For filler, I did a new thing!  In the tear trough under the eye. I know, I know!!!  I cringed, but I was told it really doesn’t hurt, you just get a little oogied out.  It didn’t hurt, it does feel weird. I closed my yes, felt a teeny stick.  I’m a little bruised right now, which should go away in a week or so, but makeup will cover it up, but the results?   Can i just say how amazing it is to have almost all of my undereye shadowing gone?  I had no idea what a great transformation it would be. It lasts a year or more, so at $400 for  a tube of Restylane to get it done, that just doesn’t suck, and it beats surgery, which I really don’t need at this point, but I sure did want to diminish the undereye yuck.  It’s almost an optical illusion. The shadow under your eyes get worse when the fat does a vanishing act, which happens to everyone as they age, some faster than others. As that fat diminishes, it creates more of a trough under your eye for shadows, a place light can’t get to as easily.  If you pump up the tear trough with a little filler, that reduces the area for shadows.    It’s nifty!!!  Eventually I’ll do a lower bleph, but I’d rather put that off for a few years so I can get as much mileage as possible out of it when I finally do get around to it.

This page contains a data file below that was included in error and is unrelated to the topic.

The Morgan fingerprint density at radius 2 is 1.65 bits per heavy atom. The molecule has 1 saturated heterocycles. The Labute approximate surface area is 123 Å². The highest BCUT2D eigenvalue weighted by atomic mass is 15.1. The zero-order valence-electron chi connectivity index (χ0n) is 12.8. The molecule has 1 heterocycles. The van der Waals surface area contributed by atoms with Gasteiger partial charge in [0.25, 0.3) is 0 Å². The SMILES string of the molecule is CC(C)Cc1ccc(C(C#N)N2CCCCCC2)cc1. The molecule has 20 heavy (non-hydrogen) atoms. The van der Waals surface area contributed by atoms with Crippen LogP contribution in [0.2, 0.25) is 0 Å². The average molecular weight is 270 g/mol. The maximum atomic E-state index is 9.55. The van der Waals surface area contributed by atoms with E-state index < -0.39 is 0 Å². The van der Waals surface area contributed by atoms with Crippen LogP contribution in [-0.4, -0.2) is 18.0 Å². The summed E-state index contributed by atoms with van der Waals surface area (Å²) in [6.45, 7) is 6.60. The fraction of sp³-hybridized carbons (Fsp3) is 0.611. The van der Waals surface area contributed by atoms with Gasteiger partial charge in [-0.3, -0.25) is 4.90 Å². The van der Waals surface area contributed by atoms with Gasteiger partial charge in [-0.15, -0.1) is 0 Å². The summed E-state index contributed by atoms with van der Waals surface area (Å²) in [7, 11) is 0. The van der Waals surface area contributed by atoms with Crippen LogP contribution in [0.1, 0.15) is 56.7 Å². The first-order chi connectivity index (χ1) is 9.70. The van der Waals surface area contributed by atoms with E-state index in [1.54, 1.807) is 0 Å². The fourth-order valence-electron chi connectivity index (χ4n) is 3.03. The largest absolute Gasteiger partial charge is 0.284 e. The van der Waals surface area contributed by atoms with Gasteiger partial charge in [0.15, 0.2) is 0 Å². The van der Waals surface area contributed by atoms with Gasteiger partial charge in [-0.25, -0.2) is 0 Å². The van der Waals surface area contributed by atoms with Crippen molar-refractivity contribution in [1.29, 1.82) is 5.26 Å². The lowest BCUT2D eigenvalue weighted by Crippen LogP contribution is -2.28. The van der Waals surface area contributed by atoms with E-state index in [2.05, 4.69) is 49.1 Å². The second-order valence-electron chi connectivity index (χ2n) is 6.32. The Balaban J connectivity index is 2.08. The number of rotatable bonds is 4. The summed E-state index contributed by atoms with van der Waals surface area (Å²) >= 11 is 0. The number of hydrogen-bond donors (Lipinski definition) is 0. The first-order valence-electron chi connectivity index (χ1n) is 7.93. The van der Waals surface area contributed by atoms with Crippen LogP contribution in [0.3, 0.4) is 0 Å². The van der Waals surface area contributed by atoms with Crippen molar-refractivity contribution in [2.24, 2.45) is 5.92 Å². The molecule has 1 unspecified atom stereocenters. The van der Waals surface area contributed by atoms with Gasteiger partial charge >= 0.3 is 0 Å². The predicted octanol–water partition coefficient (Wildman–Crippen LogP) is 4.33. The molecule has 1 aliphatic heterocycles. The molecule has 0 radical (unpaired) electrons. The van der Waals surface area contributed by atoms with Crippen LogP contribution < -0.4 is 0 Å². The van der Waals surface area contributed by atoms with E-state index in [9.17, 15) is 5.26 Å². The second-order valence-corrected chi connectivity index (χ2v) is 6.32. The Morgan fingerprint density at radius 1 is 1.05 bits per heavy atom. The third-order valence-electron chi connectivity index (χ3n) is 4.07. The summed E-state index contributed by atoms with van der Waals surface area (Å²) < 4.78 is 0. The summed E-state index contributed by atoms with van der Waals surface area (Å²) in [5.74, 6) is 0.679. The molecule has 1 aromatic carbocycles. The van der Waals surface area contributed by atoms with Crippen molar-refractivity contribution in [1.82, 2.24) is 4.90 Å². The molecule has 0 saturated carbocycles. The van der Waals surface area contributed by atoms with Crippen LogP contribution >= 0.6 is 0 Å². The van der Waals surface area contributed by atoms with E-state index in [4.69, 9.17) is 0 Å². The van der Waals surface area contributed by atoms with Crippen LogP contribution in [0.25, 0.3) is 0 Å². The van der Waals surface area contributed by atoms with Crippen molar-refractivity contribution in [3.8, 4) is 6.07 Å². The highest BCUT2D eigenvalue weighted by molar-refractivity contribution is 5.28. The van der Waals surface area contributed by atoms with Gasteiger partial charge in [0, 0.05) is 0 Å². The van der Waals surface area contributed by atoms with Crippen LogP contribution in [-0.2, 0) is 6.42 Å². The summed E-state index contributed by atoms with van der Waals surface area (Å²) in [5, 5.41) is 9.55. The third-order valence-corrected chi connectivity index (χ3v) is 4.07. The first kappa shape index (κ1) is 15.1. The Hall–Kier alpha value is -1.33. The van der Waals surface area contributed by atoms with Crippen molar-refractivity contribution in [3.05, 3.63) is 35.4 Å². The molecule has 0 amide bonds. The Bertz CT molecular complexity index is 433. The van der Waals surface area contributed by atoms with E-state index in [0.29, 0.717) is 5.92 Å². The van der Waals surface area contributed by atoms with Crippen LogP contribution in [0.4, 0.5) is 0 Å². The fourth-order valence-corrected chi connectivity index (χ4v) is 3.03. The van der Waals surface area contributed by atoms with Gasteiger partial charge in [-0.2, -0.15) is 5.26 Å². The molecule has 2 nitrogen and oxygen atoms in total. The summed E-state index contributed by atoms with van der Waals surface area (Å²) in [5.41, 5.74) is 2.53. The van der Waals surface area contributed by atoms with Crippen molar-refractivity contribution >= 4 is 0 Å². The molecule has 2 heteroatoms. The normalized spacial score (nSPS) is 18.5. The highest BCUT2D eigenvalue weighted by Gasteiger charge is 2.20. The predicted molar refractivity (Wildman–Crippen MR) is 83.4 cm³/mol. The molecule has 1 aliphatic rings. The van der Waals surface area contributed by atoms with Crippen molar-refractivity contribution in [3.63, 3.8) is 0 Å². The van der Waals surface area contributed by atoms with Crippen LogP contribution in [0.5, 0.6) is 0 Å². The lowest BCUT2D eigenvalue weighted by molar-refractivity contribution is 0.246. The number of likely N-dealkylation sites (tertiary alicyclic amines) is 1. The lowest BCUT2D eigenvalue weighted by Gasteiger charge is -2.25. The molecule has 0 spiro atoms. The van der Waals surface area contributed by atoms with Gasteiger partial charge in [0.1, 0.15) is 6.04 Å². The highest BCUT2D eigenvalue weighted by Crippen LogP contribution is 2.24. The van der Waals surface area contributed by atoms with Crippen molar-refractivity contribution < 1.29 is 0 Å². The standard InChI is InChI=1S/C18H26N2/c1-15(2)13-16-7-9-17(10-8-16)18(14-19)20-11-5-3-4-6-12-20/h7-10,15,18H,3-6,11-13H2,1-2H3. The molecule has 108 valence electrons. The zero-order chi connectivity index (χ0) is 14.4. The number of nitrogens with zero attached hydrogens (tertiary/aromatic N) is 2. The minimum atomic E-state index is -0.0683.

We also put a little in the frown crease in between my eyes. I wanted to do that instead of Botox. I’m just not a huge fan of Botox. I’d far rather have all of my expressions, including wrinkling, available to me.

Then we also re-filled the lips, but since we had gone through all the Restylane around the eyes, we used Juvaderm in the lips and between the eyes.  Juvaderm I like much better in the lips.  I’m really particular about lip fillers. I hate the trout pout, overfilled lips that look like they don’t belong to you, so before a needle hits my lips, I give this long thing about what I want them to look like and that I want a mirror halfway through to make sure.  So I got exactly what I wanted, plus he gave me the little ridges above the lips.  I know, right?!  As you age, those two ridges from the points of the upper lip to the nose flatten out, and that ages you a lot.  He ridged me right back up, and I’m jacked with the result.  I also insist in a little pout thing in the middle of the bottom lip, which helps make sure your lips are more matchy and one doesn’t look bigger, it just balances them out.